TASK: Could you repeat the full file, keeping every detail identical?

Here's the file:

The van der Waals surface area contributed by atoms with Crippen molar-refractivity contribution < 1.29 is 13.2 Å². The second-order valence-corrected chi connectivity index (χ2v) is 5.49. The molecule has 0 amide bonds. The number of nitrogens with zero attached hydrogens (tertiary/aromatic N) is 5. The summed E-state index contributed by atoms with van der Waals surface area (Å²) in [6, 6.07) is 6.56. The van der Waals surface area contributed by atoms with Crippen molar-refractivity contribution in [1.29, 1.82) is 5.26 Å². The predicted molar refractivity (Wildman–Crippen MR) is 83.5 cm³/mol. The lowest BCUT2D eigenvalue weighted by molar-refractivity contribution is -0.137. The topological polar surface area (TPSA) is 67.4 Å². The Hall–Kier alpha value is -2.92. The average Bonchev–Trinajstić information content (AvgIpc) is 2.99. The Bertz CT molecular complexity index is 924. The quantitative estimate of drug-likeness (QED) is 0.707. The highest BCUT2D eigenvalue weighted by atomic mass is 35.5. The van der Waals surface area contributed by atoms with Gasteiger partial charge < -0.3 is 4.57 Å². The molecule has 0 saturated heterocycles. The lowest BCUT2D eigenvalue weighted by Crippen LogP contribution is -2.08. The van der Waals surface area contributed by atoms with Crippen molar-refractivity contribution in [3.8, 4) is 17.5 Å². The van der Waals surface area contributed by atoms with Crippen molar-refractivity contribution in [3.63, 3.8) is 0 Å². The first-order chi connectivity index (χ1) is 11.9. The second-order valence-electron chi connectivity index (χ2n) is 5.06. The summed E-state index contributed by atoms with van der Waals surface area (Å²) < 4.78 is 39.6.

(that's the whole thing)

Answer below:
The van der Waals surface area contributed by atoms with Crippen molar-refractivity contribution < 1.29 is 13.2 Å². The second-order valence-corrected chi connectivity index (χ2v) is 5.49. The molecule has 0 amide bonds. The number of nitrogens with zero attached hydrogens (tertiary/aromatic N) is 5. The summed E-state index contributed by atoms with van der Waals surface area (Å²) in [6, 6.07) is 6.56. The van der Waals surface area contributed by atoms with Crippen molar-refractivity contribution in [1.29, 1.82) is 5.26 Å². The predicted molar refractivity (Wildman–Crippen MR) is 83.5 cm³/mol. The lowest BCUT2D eigenvalue weighted by molar-refractivity contribution is -0.137. The topological polar surface area (TPSA) is 67.4 Å². The Hall–Kier alpha value is -2.92. The average Bonchev–Trinajstić information content (AvgIpc) is 2.99. The Bertz CT molecular complexity index is 924. The quantitative estimate of drug-likeness (QED) is 0.707. The highest BCUT2D eigenvalue weighted by atomic mass is 35.5. The van der Waals surface area contributed by atoms with Gasteiger partial charge < -0.3 is 4.57 Å². The molecule has 0 saturated heterocycles. The lowest BCUT2D eigenvalue weighted by Crippen LogP contribution is -2.08. The van der Waals surface area contributed by atoms with Crippen molar-refractivity contribution in [3.8, 4) is 17.5 Å². The van der Waals surface area contributed by atoms with Crippen molar-refractivity contribution in [3.63, 3.8) is 0 Å². The first-order chi connectivity index (χ1) is 11.9. The second-order valence-electron chi connectivity index (χ2n) is 5.06. The summed E-state index contributed by atoms with van der Waals surface area (Å²) < 4.78 is 39.6.